Democracy for beginners

Andrew Mourant

Primary pupils are getting ahead in citizenship through their school council, writes Andrew Mourant

The agenda is set; the councillors in place around the table; the meeting brought to order. There is a swimming gala to arrange; ideas for improving the school; and recycling of plastic bottles to be debated.

Without further ado, the 12 members of Whiteshill school council, aged six to 11, get to work. Grace, the secretary, types notes into a laptop as the proceedings unfold. Kieran, the chairman, and Toni, the vice-chair, field contributions from representatives of each year group. Almost everyone has a constructive idea. It is an embodiment of the spirit of the Every Child Matters agenda.

Over the past year, pupils at this primary in Stroud, Gloucestershire, have got used to decision-making. They meet four times a term and are left to get on with it as teacher Nikki Ashworth sits quietly in the room. She intervenes only to close the gathering as "any other business" threatens to overrun.

The fruits of the council are visible throughout. In the playground, there are new litter bins shaped liked giant pencils. The children decided where they should go, telephoned the supplier and did the ordering. They also requested a "buddy bus stop", where anyone on the wrong end of a playtime spat and needing a friendly ear can sit and talk things through with a peer mediator from Year 5 or 6.

Then there is the healthy eating programme. Children, not teachers, elected to banish junk food four days a week and wrote to tell parents. And it is the children who notice the difference a better diet can make. "They're livening up," says Toni.

There is plenty to take to the head, Robert Kempner, from the latest meeting - unanimous votes for a bike-rack, a drinking fountain and a talent show.

They may not get everything they want but all council decisions get serious consideration.

For Mr Kempner, who joined the 100-pupil school in January, giving them a proper voice is about learning citizenship. In November, an orchard will be planted in the village with local varieties of apple and pear. The parish council wants Whiteshill pupils to prune the trees, and in return they will be entitled to free fruit.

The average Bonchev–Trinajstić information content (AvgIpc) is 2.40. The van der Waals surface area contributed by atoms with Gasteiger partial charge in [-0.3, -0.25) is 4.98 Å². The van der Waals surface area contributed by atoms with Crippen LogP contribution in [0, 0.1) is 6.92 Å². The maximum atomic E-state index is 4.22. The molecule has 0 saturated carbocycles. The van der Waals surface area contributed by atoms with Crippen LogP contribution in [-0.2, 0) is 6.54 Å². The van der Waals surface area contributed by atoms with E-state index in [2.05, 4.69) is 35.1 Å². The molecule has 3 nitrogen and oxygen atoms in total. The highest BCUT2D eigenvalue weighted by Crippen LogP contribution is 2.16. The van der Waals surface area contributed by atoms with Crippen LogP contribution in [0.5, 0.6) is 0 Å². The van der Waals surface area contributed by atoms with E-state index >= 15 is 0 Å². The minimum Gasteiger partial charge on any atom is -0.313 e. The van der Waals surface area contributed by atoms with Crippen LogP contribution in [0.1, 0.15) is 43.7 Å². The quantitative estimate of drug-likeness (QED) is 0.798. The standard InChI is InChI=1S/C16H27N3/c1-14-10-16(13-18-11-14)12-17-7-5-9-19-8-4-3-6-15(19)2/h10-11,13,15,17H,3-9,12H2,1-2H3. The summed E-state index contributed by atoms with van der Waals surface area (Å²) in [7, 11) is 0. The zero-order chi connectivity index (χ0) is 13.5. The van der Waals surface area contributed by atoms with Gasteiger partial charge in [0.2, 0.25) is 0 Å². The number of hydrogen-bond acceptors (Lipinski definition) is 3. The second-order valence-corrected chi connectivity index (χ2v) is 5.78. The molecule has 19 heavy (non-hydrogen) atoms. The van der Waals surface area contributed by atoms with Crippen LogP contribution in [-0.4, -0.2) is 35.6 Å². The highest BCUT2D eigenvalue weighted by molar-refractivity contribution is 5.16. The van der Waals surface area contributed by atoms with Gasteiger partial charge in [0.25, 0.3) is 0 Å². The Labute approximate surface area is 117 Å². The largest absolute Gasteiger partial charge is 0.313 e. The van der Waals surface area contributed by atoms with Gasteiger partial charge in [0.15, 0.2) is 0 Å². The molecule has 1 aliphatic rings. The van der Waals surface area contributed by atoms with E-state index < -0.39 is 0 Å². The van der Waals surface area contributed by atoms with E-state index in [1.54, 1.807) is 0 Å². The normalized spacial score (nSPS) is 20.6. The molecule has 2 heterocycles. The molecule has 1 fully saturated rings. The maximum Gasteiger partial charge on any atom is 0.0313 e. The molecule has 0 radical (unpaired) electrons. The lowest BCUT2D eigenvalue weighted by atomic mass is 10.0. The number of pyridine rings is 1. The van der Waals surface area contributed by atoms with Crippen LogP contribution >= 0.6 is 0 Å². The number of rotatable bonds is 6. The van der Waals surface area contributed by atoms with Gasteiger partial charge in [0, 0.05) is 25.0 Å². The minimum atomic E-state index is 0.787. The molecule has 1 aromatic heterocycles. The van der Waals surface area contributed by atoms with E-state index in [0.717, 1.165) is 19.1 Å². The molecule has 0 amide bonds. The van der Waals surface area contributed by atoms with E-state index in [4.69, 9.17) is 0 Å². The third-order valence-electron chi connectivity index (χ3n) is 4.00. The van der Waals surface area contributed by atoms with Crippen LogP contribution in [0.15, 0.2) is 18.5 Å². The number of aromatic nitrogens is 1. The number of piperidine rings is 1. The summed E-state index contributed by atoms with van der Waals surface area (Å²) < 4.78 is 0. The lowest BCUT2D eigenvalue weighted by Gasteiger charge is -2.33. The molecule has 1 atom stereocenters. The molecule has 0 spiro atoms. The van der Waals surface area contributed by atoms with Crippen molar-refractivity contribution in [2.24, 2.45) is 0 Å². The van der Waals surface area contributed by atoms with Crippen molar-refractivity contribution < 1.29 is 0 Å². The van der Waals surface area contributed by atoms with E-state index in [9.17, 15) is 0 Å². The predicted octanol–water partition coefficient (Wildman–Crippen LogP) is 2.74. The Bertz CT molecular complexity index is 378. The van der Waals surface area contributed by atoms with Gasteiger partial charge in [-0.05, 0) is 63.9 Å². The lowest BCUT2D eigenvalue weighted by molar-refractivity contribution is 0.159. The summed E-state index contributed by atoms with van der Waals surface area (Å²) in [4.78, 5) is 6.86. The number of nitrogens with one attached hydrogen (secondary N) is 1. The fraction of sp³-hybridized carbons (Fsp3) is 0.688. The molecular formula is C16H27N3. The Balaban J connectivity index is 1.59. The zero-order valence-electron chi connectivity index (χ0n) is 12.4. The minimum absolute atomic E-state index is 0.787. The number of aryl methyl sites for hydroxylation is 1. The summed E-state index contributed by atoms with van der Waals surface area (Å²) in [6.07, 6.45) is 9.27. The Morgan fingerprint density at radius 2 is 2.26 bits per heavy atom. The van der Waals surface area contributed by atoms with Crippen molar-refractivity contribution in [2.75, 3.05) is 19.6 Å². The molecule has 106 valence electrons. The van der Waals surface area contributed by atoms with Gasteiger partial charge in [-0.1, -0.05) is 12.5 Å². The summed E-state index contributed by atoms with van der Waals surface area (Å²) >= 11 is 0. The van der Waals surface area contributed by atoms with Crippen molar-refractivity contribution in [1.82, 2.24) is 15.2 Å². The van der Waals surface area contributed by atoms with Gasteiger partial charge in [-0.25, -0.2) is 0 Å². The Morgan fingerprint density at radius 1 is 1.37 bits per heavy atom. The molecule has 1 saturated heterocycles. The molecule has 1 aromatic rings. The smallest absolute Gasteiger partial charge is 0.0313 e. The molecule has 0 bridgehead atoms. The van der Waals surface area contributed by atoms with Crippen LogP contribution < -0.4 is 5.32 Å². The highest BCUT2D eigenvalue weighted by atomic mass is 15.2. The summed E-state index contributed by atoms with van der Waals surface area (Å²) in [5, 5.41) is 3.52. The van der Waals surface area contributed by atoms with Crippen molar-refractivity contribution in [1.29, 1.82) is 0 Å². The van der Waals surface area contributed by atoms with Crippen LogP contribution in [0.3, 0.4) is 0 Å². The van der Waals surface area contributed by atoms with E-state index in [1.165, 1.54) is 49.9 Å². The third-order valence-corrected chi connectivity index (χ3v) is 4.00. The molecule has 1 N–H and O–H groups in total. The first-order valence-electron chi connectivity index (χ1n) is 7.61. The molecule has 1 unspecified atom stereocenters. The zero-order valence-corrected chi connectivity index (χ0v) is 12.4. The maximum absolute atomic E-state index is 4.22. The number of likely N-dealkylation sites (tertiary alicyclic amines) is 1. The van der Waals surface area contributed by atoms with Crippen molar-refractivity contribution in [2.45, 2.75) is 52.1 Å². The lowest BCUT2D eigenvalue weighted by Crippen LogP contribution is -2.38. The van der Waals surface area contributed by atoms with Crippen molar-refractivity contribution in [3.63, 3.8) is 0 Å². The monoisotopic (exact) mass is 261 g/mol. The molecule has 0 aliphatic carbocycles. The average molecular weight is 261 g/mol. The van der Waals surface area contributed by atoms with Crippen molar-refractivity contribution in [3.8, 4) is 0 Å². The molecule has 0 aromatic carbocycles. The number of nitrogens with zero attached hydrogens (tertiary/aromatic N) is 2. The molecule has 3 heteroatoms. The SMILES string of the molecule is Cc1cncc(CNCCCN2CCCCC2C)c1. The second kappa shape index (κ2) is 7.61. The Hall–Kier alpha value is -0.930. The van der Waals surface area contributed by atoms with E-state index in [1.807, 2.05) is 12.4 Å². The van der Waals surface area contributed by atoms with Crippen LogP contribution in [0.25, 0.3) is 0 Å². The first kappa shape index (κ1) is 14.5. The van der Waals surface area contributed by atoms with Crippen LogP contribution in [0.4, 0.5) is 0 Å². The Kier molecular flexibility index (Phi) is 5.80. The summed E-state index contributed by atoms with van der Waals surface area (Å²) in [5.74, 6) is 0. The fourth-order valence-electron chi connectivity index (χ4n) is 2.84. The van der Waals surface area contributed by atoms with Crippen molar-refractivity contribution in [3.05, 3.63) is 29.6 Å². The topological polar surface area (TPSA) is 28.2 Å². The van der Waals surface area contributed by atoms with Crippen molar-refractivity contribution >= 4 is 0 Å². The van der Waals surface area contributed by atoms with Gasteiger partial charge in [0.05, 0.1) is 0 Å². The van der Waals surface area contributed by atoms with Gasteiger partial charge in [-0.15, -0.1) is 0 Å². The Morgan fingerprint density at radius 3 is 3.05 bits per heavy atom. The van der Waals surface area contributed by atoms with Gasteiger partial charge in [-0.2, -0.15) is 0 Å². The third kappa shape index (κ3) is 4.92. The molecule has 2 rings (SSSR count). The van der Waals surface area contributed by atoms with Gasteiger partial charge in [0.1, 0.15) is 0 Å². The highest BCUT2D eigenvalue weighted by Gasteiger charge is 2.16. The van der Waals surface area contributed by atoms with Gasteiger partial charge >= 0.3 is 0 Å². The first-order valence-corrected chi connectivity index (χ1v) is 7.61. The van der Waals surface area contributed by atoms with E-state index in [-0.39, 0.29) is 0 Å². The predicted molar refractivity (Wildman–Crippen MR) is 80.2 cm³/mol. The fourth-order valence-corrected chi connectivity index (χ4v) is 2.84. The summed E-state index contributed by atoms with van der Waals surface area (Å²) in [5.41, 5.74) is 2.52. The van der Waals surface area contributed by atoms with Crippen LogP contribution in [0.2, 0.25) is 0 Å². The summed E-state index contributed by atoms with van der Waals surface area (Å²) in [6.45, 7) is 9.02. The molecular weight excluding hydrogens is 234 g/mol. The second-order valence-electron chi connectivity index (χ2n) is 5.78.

"All this has developed enthusiasm for taking corporate responsibility as village citizens," said Mr Kempner.

The council already has an arrangement with the local shop that provides refreshments for meetings. "We get credit, and when it gets to pound;10 I ask for the bill and the school writes a cheque," said Tom, the treasurer.

Consulting children about school matters began before Mr Kempner arrived.

When he came for interview, four children "in quite a formal setting" were part of the interview process, asking questions unfiltered by adults.

But he's taken the culture much further. This extends to adopting ideas he would not himself have chosen, the swimming gala being one of them. "Some children aren't very confident swimmers," he said. "It needs a lot of organisation - filling in booking forms, permission slips, organising the rules and races."

Ms Ashworth is struck by children's maturity in choosing year-group representatives.

"Candidates had to do their own manifestos," she said. "The children didn't pick their friends but went for the most articulate."

School councils have been growing in popularity across Britain, and Wales is about to make them compulsory. But where Whiteshill pupils can see results, not all school councils flourish in this way. They tend to fail if allowed only limited time and scope, and they face being shut down if they try to extend their range. This, says one academic, is an example of "shallow democracy".

Success depends on pupils seeing decision-making as genuine and their power as real. Jane Waters, a tutor in the department of childhood studies at Swansea university, is researching the effectiveness of school councils. Of her three case studies she found best practice in a mixed junior and infants school. There, the council has run for eight years and is overseen with a light touch.

"It's clear the teacher is not steering the session - the children take that responsibility," said Ms Waters, who is due to publish a paper next year. "The data revealed that they were listening and responding to each other. In all three schools, they established structures to encourage development of political literacy."

At Whiteshill, children look forward to carrying on shaping the school. It is among several primaries being asked for ideas which they will present as part of a citizenship exercise at the local district council offices. This bigger picture was not lost on Toni at the meeting. "We need to get out of the box and think what other schools could have as well," she said.

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Andrew Mourant

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